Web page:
This is my second post in the April A to Z Challenge (2016)
My theme this year is “Travel”. Alphabet of the day is ‘B’
This year in February I traveled to a place I’d been longing to visit since ages – The city of Banaras in Uttar Pradesh, India. Although the city’s official name now is Varanasi but in my heart it will always be Banaras. We met a proud Banarasi babu during our stay there who told us about the history of his city, the two rivers, Varuna and Asi, which make up the name of the city, Varanasi. There is also an Assi ghat by the river Ganges.
‘The earliest mention of Banaras appears in Sanskrit texts, the surviving versions of which were written centuries later than the events they describe. These texts which mention “Kashi” – another term for Banaras – include some of the most important sources of Hinduism and Buddhism…” – Tales Of Banaras ( The Flowing Ganges). The Life And Lore of India’s Sacred City on the Ganges Through the Tales of Shiv Prasad Mishra
Our flight landed at Banaras in the afternoon and the cab we had booked beforehand was waiting for us at the airport. A friend had made all the arrangements for our travel in Banaras and our two days stay there. I would rather have a person with references driving me around in a new city, than a stranger. My husband indulges me and feels it is a small price to pay for my peace of mind. The cost of hiring an air-conditioned cab for a day( ten hours) was Rs 1900 and it suited us fine, also the driver was a local resident and had a lot of stories in his dashboard 🙂 He was better than a guide and was very helpful. He drove us to the hotel, we checked in, freshened up and immediately left for Sarnath, a few kilometers from Varanasi – Lord Buddha had given his first sermon in Sarnath, after he attained enlightenment under the Bodhi tree at BodhGaya in Bihar.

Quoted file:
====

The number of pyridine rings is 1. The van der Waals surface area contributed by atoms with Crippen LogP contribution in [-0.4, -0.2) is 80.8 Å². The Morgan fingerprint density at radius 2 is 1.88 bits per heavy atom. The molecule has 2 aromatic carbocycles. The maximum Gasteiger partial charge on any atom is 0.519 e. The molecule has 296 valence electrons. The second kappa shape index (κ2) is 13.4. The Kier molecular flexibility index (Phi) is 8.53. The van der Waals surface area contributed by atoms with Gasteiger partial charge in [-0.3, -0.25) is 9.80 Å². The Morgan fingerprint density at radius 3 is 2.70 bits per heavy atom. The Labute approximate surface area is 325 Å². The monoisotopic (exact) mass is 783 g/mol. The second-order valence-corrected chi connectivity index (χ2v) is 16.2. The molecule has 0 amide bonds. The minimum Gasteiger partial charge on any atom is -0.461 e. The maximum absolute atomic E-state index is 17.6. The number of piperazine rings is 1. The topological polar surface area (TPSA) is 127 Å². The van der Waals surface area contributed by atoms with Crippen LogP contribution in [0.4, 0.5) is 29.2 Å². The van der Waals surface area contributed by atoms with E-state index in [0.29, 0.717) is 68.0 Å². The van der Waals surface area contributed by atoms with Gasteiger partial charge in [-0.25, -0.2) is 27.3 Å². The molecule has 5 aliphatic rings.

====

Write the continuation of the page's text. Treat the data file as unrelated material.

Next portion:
‘Isipatana, Rishipatana or as it is more popularly known as Sarnath had always been a center for spiritual aspiration and learning. Once the Buddha achieved enlightenment, his first objective was to find his five companions and tell them of his achievement. This he did at Sarnath and it is known as the first turning of the wheel of Dharma’ – The History of Sarnatha or Cradle of Buddhism by B.C. Bhattacharya
There is a Bodhi Tree in the temple premises at Sarnath and I loved being there, felt a deep connection and positive vibes. I sat there for a long time and got up reluctantly on my husband’s insistence.
We also visited the Sarnath Archeological Museum and saw the wonderful collection of Buddha images and the Lion capital of Ashoka – the national emblem of India. I bought a few wooden artifacts from the museum shop and a couple of books made by handmade paper.
We visited the famous temples in Banaras- Kashi Vishwanath temple, Kaal Bhairon temple and Sankat Mochan Temple.
The Evening arti on the river banks of the holy river Ganges was an experience I cannot describe. We sat in the boat across the river bank and watched the evening prayers being performed by priests.
I ended my trip with a shopping spree in the city’s markets for the world famous Banarasi sarees, picked up half a dozen banarasi silk stoles too 🙂
By Sulekha Rawat